A Republican House lawmaker has introduced a proposal that would ban private businesses from requiring proof of COVID-19 vaccination for employees, describing such a demand as an affront to civil liberties.
“They’re not really providing a rational basis for discriminatory activity—they’re busy separating healthy people from other healthy people on the presumption that people without a vaccine are not healthy,” Rep. Warren Davidson (R-Ohio) said in an interview with Fox News in announcing the measure. “It’s a violation of civil liberties.”
At the state level, several GOP-led legislatures have passed bills barring governments’ use of a vaccine passport or a system that would mandate a person show some proof of vaccination against COVID-19 in order to enter a building.
Another House Republican, Rep. Andy Biggs (R-Ariz.), proposed legislation that would ban the federal government from mandating vaccine passports. Davidson’s bill appears to go further as it would bar the federal government and states, as well as private businesses, from implementing such systems.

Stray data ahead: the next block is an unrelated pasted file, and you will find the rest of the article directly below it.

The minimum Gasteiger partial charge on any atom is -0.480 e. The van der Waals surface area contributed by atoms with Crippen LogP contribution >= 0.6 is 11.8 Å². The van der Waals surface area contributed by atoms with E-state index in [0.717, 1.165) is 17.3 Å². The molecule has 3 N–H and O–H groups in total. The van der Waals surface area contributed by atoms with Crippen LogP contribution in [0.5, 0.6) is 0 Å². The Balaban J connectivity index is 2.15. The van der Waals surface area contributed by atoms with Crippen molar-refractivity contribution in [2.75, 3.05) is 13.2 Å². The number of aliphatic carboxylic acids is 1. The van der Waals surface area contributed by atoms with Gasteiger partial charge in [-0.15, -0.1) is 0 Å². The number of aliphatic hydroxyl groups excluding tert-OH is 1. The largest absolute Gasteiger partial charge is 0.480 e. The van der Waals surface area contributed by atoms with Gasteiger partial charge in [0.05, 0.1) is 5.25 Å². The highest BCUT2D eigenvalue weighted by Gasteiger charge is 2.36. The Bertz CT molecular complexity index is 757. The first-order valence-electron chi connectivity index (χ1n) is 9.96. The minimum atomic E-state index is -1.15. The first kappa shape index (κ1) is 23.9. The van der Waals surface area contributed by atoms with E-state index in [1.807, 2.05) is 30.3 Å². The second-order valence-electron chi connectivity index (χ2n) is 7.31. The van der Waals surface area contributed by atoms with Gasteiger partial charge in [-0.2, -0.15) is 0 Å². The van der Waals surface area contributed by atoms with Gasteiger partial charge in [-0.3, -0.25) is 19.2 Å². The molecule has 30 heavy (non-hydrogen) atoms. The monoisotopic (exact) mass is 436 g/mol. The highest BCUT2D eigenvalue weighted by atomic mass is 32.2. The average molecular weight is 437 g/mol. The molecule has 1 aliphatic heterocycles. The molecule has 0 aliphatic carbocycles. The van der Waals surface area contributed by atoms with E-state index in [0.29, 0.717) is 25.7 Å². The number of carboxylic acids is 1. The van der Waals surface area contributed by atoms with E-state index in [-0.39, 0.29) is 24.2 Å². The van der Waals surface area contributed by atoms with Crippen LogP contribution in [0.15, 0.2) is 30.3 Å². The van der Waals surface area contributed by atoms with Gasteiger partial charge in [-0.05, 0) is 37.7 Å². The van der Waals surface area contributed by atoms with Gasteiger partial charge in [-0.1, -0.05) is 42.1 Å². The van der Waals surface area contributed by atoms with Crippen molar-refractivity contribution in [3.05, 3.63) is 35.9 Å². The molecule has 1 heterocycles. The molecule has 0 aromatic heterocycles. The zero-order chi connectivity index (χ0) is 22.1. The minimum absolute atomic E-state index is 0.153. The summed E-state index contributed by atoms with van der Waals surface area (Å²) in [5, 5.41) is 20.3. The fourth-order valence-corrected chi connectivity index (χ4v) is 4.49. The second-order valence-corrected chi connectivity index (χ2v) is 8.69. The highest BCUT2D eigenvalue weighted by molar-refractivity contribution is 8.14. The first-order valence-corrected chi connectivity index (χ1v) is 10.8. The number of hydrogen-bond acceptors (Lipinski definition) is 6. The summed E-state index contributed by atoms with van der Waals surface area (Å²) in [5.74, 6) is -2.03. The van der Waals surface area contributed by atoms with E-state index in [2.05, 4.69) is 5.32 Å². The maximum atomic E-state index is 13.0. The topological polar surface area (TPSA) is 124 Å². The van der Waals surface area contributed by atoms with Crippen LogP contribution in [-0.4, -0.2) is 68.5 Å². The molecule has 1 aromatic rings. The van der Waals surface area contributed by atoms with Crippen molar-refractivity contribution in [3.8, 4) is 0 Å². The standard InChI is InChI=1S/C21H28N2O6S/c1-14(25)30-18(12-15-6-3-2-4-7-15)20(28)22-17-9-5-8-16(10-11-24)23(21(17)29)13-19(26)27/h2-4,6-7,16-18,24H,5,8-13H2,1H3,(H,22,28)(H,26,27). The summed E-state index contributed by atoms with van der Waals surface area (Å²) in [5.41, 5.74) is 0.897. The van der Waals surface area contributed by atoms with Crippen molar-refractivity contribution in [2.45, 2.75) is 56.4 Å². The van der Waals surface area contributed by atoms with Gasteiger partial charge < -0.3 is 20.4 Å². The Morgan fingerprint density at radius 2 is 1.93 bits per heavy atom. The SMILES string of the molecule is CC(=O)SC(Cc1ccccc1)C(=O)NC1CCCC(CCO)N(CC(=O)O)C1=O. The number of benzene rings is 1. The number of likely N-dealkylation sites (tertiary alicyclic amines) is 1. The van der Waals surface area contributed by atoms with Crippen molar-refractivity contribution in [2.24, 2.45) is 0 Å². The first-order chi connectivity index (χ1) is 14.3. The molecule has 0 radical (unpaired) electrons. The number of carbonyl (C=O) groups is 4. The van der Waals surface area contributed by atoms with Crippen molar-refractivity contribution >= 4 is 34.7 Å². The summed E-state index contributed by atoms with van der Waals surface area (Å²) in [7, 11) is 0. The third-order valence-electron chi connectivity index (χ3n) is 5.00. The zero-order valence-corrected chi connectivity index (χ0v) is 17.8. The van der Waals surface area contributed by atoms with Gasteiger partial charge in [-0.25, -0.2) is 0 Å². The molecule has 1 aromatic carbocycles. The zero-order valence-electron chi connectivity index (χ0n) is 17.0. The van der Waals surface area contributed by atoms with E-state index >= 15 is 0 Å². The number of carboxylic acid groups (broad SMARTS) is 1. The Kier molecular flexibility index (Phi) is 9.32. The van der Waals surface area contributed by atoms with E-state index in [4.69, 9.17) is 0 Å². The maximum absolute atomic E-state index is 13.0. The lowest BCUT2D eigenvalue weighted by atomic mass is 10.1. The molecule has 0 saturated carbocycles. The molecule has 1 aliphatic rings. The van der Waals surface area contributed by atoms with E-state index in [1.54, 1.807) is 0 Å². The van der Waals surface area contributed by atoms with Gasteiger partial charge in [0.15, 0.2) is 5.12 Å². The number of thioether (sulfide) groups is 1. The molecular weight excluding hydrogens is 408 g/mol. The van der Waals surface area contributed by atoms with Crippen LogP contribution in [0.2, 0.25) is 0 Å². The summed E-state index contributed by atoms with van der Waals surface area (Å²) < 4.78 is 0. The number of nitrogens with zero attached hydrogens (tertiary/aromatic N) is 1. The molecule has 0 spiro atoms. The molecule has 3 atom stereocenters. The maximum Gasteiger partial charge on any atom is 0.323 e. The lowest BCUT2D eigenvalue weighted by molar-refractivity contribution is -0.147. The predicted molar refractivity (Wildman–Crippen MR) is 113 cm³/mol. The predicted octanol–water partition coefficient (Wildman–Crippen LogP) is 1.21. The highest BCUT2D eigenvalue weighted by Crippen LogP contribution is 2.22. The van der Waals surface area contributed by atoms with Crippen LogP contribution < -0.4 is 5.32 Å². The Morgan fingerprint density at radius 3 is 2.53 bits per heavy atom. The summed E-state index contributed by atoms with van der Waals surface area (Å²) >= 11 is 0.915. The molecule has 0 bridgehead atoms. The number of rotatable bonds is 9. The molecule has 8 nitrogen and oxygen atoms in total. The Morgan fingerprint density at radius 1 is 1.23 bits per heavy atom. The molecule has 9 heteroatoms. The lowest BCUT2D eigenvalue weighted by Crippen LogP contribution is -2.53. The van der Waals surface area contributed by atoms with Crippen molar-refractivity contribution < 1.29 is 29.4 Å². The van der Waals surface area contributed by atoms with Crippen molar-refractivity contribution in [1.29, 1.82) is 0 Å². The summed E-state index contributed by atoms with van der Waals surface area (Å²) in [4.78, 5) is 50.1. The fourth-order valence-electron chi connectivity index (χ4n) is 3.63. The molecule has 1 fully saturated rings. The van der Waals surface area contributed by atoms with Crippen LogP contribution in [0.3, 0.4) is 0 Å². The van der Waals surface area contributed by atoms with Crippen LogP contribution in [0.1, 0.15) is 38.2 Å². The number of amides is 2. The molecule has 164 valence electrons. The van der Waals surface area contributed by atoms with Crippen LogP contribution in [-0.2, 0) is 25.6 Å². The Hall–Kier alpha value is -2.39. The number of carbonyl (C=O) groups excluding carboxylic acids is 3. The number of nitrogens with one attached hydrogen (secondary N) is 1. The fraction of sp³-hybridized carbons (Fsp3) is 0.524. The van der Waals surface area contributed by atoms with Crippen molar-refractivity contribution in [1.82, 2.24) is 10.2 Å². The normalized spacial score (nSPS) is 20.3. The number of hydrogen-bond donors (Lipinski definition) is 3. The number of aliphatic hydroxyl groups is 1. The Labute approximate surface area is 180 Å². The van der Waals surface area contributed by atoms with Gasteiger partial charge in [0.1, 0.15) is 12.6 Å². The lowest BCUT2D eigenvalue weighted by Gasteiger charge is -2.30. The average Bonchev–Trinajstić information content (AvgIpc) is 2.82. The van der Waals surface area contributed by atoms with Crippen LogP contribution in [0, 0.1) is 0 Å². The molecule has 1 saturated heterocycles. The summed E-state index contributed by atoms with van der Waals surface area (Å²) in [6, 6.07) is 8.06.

His bill, which is called the Vaccine Passport Prevention Act, would prevent the “federal government from issuing any form of vaccine passport; ban states from doing the same as a condition of receiving federal funds; and bar businesses connected to interstate commerce from requiring ‘any patron or customer to provide any documentation certifying COVID-19 vaccination, or post-transmission recovery, as a condition” of service, according to the text of the measure.
Late last month, the federal Equal Employment Opportunity Commission (EEOC) announced that businesses can require that employees get a vaccine against COVID-19 without violating federal law. Later, the EEOC in updated guidance in June said employers have to make “reasonable accommodations” for workers who don’t—or can’t—be vaccinated due to disability, pregnancy, or religious beliefs.
A U.S. district judge in Houston earlier this month struck down a lawsuit filed by hospital employees over the company’s mandatory vaccination policy, ruling that the plaintiff, Jennifer Bridges, wasn’t being coerced by the firm into getting the COVID-19 shot as she “can freely choose to accept or refuse a COVID-19 vaccine; however, if she refuses, she will simply need to work somewhere else.”
But Davidson said that the idea that certain individuals can be banned from going into a business or facility due to their vaccination status is a key civil liberties issue.
“They were making the same arguments on civil rights in the ‘60s when they said, ‘Well, I don’t have to let anyone stop at my gas station or my hotel or my restaurant, or ride where they choose on the bus—it’s my bus,’” Davidson told Fox News. “And we said, ‘No, you have to have some reasonable public accommodation.’
“The idea that people can’t restore our way of life and reconnect with civil society unless they get a vaccine is an inherent violation of civil liberties.”